About the Book
In this volume, progressive experts survey recent trends in qualitative study, which relies on small sample groups and interview data to better represent the context and complexity of social work practice. Chapters address different approaches to qualitative inquiry, applications to essential areas of research and practice, integration of qualitative and quantitative methods, and epistemological issues. This second edition brings even greater depth and relevance to social work qualitative research, including new material that tackles traditional research concerns, such as data quality, ethics, and epistemological stances, and updated techniques in data collection and analysis. To increase the usefulness for students and researchers, the editors have reorganized the text to present basic principles first and then their applications, and they have increased their focus on ethics, values, and theory. New and revised illustrative studies highlight more than ever the connection between effective research and improved social functioning among individuals and groups. The collection continues to feature scholars and practitioners who have shaped the social work research practice canon for more than twenty years, while also adding the innovative work of up-and-coming talent.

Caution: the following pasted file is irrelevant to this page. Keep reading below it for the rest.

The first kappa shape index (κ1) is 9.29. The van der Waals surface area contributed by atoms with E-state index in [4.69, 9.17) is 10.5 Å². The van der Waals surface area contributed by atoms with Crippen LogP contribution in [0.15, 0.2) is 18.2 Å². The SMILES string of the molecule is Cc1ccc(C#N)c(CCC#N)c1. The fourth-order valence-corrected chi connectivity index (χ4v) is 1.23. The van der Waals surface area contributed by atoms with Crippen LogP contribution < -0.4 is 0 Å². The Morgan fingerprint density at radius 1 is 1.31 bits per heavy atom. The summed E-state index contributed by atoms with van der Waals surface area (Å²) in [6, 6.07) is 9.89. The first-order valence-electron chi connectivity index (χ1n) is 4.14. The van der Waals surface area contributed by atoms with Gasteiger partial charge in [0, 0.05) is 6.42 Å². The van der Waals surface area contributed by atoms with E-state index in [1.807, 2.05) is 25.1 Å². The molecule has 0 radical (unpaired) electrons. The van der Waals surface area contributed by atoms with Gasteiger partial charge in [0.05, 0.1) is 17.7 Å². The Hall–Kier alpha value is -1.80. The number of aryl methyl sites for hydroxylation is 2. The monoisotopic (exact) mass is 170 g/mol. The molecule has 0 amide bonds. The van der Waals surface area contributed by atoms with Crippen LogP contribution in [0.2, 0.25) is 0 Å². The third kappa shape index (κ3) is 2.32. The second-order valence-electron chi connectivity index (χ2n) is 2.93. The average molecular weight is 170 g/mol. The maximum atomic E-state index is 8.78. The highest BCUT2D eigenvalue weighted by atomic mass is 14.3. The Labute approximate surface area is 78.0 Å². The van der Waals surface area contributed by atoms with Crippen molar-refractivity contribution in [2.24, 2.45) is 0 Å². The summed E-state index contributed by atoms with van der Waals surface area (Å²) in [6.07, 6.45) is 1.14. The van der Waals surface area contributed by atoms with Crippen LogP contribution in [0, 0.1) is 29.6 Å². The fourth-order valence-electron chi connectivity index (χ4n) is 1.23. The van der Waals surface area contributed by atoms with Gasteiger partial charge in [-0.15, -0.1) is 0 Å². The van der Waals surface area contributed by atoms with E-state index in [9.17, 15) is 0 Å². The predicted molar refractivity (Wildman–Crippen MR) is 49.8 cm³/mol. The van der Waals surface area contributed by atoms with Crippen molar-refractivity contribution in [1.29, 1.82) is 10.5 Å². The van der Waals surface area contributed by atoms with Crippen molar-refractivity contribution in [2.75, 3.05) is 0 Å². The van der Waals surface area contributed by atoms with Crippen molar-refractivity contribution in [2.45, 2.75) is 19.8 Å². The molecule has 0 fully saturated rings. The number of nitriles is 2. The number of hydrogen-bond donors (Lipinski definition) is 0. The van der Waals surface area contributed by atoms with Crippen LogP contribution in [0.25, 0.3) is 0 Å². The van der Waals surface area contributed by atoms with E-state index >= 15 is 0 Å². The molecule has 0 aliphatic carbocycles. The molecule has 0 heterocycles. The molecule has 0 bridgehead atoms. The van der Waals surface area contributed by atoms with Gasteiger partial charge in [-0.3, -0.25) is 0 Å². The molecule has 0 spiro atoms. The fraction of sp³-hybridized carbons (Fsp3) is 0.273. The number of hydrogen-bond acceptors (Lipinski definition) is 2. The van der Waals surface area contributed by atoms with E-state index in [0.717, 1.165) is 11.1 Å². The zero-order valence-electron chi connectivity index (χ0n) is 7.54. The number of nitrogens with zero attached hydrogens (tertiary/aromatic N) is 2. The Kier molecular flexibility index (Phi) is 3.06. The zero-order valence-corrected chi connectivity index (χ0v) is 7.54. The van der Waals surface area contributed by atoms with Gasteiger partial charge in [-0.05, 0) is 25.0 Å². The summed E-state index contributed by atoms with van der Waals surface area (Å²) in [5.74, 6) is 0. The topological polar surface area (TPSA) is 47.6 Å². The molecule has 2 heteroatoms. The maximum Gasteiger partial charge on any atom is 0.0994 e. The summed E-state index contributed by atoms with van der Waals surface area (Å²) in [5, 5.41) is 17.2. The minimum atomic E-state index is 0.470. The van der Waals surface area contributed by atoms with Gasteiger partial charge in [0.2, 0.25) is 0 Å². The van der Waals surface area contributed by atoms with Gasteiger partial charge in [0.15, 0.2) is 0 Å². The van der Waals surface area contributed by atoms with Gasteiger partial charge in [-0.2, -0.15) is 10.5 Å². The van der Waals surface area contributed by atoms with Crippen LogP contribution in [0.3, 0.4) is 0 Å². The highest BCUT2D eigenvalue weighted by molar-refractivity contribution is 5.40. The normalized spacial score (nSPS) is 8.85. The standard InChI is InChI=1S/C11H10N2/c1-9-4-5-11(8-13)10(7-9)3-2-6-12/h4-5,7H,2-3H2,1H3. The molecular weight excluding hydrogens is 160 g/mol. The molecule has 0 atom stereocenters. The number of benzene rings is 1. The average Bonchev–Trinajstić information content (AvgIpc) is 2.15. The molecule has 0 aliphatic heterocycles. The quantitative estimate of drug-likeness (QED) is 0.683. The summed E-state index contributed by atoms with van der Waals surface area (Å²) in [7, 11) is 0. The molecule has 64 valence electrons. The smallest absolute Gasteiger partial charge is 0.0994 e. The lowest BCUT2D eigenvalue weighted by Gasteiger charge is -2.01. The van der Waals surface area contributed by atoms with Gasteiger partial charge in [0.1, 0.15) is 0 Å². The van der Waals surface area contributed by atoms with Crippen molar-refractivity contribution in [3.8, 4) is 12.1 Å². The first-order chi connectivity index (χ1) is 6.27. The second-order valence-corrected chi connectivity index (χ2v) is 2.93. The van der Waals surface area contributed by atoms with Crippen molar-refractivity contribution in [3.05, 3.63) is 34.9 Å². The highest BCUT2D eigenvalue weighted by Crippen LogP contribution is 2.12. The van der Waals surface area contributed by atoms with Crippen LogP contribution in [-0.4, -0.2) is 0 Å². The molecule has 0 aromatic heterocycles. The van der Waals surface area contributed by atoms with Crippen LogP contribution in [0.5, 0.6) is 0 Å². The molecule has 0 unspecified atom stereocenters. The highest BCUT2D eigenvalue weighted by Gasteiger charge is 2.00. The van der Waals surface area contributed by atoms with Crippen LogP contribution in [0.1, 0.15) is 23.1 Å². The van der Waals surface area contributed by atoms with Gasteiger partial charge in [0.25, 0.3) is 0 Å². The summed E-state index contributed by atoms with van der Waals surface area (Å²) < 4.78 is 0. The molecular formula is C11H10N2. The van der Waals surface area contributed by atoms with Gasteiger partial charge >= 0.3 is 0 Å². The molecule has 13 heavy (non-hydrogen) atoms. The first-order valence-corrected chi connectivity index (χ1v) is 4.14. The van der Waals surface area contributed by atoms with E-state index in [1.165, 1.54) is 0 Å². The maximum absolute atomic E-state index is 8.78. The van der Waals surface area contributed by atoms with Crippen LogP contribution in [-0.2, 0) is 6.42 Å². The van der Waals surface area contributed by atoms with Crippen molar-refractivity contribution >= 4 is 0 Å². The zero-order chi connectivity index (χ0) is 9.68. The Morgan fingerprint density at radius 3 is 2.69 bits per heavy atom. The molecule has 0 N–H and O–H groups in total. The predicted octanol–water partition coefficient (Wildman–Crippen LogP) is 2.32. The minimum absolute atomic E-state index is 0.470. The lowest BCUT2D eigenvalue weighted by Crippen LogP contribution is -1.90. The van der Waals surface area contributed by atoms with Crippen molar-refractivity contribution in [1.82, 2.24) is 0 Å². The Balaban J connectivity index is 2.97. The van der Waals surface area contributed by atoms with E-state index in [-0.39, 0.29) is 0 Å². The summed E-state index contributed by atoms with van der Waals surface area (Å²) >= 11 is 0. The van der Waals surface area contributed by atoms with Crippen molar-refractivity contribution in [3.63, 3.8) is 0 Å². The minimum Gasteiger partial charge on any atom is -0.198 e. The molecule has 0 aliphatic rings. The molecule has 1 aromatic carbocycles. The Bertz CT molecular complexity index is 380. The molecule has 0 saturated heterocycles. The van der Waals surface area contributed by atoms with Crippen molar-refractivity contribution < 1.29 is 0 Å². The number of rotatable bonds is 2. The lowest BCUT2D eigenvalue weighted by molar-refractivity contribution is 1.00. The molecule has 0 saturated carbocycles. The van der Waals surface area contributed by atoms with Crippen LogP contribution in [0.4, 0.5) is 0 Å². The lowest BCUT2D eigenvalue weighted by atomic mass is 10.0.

About the Author: Anne E. Fortune is professor and associate dean for academic affairs at the School of Social Welfare, University at Albany, State University of New York. She is the editor of Task-Centered Practice with Families and Groups, coeditor of Social Work Practice Research for the Twenty-first Century, and coauthor of Research in Social Work. She is past editor of The Journal of Social Work Education and of Social Work Research. William J. Reid (1928-2003) was a professor at the School of Social Welfare, University at Albany, State University of New York, and founding editor of the National Association of Social Workers Press journal Social Work Research. He received the NASW Presidential Award for Excellence in Research and the Distinguished Achievement Award from the Society for Social Work and Research. Robert L. Miller is an associate professor at the School of Social Welfare, University at Albany, State University of New York. He explores the intersection of social work and public health, focusing on health disparities and structural inequalities related to health outcomes among African Americans.